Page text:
Sunday at NCTE started bright and early with a morning run, which…left a little to be desired. When I got down to the hotel lobby in my running clothes and asked about trails nearby, the hotel person said, "Yes, we have a running path. You can run on the boardwalk around the lake."
I looked out the window. The lake was more of a pond. "How far is that path?"
".8 miles," she said.
"Is there a longer route around anywhere?"
"Sure," she said. "You can run around the lake several times."
So I did. And I learned that Disney begins pumping "It’s a Small World" music out of all the bushes at full blast at 7am. This may scar me for life. That and Mickey Mouse’s face imprinted on every bar of soap, which sounds cute but is actually creepy when you notice it in the shower.
Then it was time for the Scholastic Literary Brunch, where I found my name tag at a table a few seats away from the delightful Kirby Larson, whom I’d met at a different conference last year. "Kate," she said, gesturing to another woman a couple seats over from me. "do you know Lois Lowry?"
I am pretty sure some actual squeaks came out of my mouth before I was able to articulate that we hadn’t met, but that as a teacher, reader, and mom, I know and love her books very well. Here are some photos from the brunch.
Kirby Larson and Lois Lowry both read from their new DEAR AMERICA books with Scholastic; both sound like amazing additions to the series, which is being re-released.
Kirby is wearing a 40s-inspired outfit to go along with THE DIARY OF PIPER DAVIS, which takes place in a Washington community during the internment of Japanese Americans during World War II.
And Lois Lowry’s THE DIARY OF LYDIA AMELIA PIERCE takes place during the 1918 influenza pandemic. I’m a huge fan of well-written historical fiction and just loved both of their readings.
Lisa Yee was up next…
…reading from her upcoming middle grade novel WARP SPEED, which sounds funny and poignant. She read a passage that made me cry. Look for this one in March!
And here’s Derrick Barnes, reading from WE COULD BE BROTHERS. He told us that he started writing this as a book for African American boys, but it turned into so much more — a novel about social responsibility and brotherhood. His reading was stunning, and I can already think of four or five kids in my class who are going to love this book.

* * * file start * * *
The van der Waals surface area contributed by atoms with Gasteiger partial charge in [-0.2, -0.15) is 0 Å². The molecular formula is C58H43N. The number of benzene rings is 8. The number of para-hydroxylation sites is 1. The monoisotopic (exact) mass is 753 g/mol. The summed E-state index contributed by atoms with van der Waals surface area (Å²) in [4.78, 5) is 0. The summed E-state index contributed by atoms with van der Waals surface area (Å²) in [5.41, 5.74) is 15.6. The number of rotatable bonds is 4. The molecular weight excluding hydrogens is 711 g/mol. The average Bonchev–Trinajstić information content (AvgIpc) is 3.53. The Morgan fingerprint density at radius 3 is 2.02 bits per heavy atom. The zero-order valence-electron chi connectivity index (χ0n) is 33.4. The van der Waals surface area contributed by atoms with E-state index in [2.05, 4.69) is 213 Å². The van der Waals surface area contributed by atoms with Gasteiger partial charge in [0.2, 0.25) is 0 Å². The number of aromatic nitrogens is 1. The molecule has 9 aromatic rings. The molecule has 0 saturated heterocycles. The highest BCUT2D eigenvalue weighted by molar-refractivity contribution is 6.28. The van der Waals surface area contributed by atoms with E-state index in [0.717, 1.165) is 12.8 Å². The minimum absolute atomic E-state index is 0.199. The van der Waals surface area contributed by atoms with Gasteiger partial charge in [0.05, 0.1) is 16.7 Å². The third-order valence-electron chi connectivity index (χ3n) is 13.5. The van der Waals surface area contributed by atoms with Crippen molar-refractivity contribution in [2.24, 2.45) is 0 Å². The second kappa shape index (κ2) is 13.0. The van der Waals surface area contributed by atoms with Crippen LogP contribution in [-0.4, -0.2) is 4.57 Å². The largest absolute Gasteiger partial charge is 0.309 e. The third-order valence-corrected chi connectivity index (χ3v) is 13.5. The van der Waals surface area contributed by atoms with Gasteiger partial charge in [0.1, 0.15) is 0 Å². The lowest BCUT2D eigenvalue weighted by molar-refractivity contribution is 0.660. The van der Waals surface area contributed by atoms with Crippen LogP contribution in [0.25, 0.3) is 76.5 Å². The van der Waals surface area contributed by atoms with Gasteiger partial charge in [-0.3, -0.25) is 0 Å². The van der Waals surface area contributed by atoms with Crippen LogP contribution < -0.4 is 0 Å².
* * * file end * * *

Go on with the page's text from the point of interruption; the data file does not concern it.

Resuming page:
Pam Munoz Ryan read from THE DREAMER and also shared a bit from her charming upcoming picture book, TONY BALONEY, about a young penguin who’s the persecuted middle child in his family. She showed us some of the adorable illustrations by Edwin Fotheringham, and as I am easily distracted by shiny things, I completely forgot to take a picture. But the book looks funny and wonderful.
Sunday afternoon, I attended a fantastic session on reading workshop in the classroom with Franki Sibberson, Aimee Buckner, Mary Lee Hahn, and Donalyn Miller. Hahn talked about trusting the phases of reading workshop (and trusting your students), something that I am still thinking about and probably need to put in its own blog post one of these days.
Miller, who is the author of THE BOOK WHISPERER, one of my favorite books about teaching in a way that promotes reading, had great things to say about helping kids to plan their reading. She asked the audience, "How many of you know what you’re going to read next?" Almost every hand went up, and Miller talked about how she encourages her students to plan their reading so there’s no lull for them in between books — such a powerful idea when it comes to building lifelong literacy.
Aimee Buckner shared a Post-It note strategy she uses with readers in her classroom (and if you know me, you know that I was bouncing in my seat by then because I LOVE sticky notes so much I should buy stock in the Post-It company.) Students write notes while they’re reading and then sort them later on — into ideas they want to think about more, ideas for writing, and ideas that no longer make sense and can be tossed out. I loved this strategy, since I often have students mark passages with sticky notes, but then I never know quite what to do with all those slips of colorful paper after our discussions. Mostly they end up on the floor and sticking to my shoes later on. So thanks, Aimee!